St. Peter's Church, Llanbedr

celtic cross


We know that St Peter’s already had bells at least as far back as the second half of the seventeenth century.  County records are said to have recorded that in 1667 proceedings were taken in Brecon’s Consistory Court against a former churchwarden, William John, for damaging a bell. The present tenor, the largest with the deepest note, was either originally cast or more likely recast from the metal of an earlier one by the Glasbury founder Henry Williams in 1719; in turn it was recast in 1887 by John Warner of Cripplegate in London to mark Queen Victoria’s Golden Jubilee.  It weighs over 9 cwt – about 464 kg.  We know there were five bells here in the mid-eighteenth century but at present aren’t certain whether, apart from the tenor, four earlier ones already existed here and were all recast at various stages in the 18th century; one or more of them could have been newly cast when installed.  Three are from the Chepstow founder William Evans (dated 1736, 1746 and 1751) and one from John Rudhall of Gloucester (1800).  In 1939 John Taylor of Loughborough, one of the UK’s only two currently remaining bellfounders, carried out a substantial rehang, introducing a steel frame in the belfry with six pits allowing for a future addition and mounting the bells on ball-races.  The same firm supplied an Ellacombe chiming apparatus in 1963, donated by a local family.  In 2007, members of the present band completed the project made possible by the pre-war rehang and oversaw the addition of an extra bell to become the new treble (the smallest).  It was obtained second-hand from Rusper, in West Sussex and installed by Hayward Mills Associates.  Like our tenor, John Warner had cast it, though ten years later in 1897 to mark Queen Victoria’s Diamond Jubilee.  The bell itself was donated by the Reverend Peter Newing of Ledbury, the matching and transfer was facilitated by the Keltek Trust and very generous donations towards the considerable installation costs were made by a number of individuals and organisations, including substantial financial and labour support from some of Llanbedr bellringers themselves.  Augmentations of existing rings aren’t always entirely successful, but general opinion holds that Llanbedr now has a very good quality ‘six’ as a result.


From photographic evidence there was clearly a resident Llanbedr bell team at the turn of the 19th/20th century, but we know little or nothing about regular home bands after that until the 1980s.  The first full peal (5,040 changes of Grandsire Doubles) was rung in 1940.  Introduction of the Ellacombe apparatus in the early sixties strongly suggests that despite a desire to hear the five existing bells, there weren’t enough village ringers able or willing to handle them with the proper ‘full-circle’ technique on a regular basis at that time.  From the later 1960s into the ’70s, notable visiting ringing in Llanbedr took place under direction of the late Paul Cattermole, the eminent campanologist who was then a teacher at the King’s School Worcester.  He brought new young ringers into ‘The Exercise,’ many of whom became highly accomplished, and rang for services when he and others in the school stayed at its outdoor centre at the Old Chapel further up the Grwyne Fechan Valley.  In the mid 1980s, a band from Llangattock came and rang our five bells for a Harvest service, inspiring us to start a new village team with initial training by outside ringers.  We were very fortunate to discover an experienced past ringer in the village, who then became our captain for many years.  Almost all the rest of us were raw learners, so our collective change-ringing capabilities were pretty limited.  Nevertheless, for a few years we had sufficient to ring regularly, though simply, before Sunday services.  Unfortunately some moved, some stopped and, as in many small communities, there aren’t at present enough of us to maintain regular full-circle ringing on Sundays.  On special occasions we sometimes manage it when visitors contact us, but it mostly depends upon help from ringers at other towers near here.  On most Sundays we resort to the Ellacombe apparatus if we want to do anything more than to ‘swing-chime’ a single service bell.  Encouragingly, recent interest suggests we might eventually be able to re-establish more regular Sunday ringing.  We often strike a single tower bell during Holy Communion, “telling out” worship to the community as an act of mission.  Those of us still ringing here are willing to help at other churches where we can and when we are asked, both within our Ministry Area and beyond it - most often for weddings, but sometimes at other special commemorative or celebratory events. The current Llanbedr ringing chamber is at ground floor level, but there are plans to move us upstairs to a gallery if a second phase of the church’s development project moves forward as we hope.  We maintain a fairly regular alternating Wednesday evening practice, joining with our ringing friends at St Elli’s Church, Gilwern.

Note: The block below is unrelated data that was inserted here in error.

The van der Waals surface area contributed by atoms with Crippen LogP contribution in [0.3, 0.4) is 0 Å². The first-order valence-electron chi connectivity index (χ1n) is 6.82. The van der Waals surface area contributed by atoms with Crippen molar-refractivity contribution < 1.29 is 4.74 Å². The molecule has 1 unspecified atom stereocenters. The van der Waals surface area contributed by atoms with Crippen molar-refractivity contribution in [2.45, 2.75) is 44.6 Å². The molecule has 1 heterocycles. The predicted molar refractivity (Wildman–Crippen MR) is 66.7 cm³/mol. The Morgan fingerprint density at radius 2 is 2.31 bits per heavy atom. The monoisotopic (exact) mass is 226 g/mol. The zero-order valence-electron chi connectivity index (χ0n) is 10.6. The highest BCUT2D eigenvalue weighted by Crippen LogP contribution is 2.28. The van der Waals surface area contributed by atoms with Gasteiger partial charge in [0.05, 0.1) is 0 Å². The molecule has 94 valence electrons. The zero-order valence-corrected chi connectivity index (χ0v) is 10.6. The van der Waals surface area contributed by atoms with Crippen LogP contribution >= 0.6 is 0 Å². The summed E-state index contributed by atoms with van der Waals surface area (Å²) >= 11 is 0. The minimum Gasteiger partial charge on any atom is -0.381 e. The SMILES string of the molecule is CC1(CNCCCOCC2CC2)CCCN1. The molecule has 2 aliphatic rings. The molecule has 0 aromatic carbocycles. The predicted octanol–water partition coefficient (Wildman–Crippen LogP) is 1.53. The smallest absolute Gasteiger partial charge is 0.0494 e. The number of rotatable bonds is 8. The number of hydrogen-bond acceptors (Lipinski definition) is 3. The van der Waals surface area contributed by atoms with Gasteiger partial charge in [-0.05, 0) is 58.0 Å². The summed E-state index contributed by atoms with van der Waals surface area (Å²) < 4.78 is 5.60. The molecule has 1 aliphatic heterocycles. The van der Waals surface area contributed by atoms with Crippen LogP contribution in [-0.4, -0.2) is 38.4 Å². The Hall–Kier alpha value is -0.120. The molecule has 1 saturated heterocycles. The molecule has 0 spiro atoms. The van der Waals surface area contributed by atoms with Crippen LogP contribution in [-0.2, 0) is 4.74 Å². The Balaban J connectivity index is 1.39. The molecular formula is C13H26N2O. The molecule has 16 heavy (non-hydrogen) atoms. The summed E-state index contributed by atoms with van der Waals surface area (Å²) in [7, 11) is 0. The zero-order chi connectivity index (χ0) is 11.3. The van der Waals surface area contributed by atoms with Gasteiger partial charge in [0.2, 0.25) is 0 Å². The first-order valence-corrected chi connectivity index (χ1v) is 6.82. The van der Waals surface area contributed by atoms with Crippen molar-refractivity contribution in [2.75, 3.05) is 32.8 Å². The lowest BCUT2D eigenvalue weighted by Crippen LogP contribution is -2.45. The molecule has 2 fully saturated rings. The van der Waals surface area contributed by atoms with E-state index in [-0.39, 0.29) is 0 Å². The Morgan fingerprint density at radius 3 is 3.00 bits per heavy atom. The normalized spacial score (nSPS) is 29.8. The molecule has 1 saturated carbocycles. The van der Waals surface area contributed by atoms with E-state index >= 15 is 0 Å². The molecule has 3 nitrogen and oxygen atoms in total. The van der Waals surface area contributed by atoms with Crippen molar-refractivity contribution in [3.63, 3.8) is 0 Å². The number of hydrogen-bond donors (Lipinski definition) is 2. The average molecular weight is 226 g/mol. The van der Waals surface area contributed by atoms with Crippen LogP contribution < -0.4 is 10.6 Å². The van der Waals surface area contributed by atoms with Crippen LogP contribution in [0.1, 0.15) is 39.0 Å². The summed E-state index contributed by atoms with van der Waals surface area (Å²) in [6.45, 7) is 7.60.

If you’d like to learn (or even just to know a bit more about it), please contact the captain David Katz using the link below.  We realise that, apart from our practices, you may only want to consider ringing at Llanbedr for Sunday services and not to go too far afield other than that; trust us - you’d be a most valued member even so. There’s everything to recommend bellringing at all levels: companionship, maintaining a pretty unique tradition in the nation’s ‘soundscape,’ exercise – excellent physical exercise, though not nearly as tough as it might seem once you’ve developed the technique - but especially mental, and with it the fantastic opportunity to visit other fascinating places and to ring with new friends.


Captain of Bells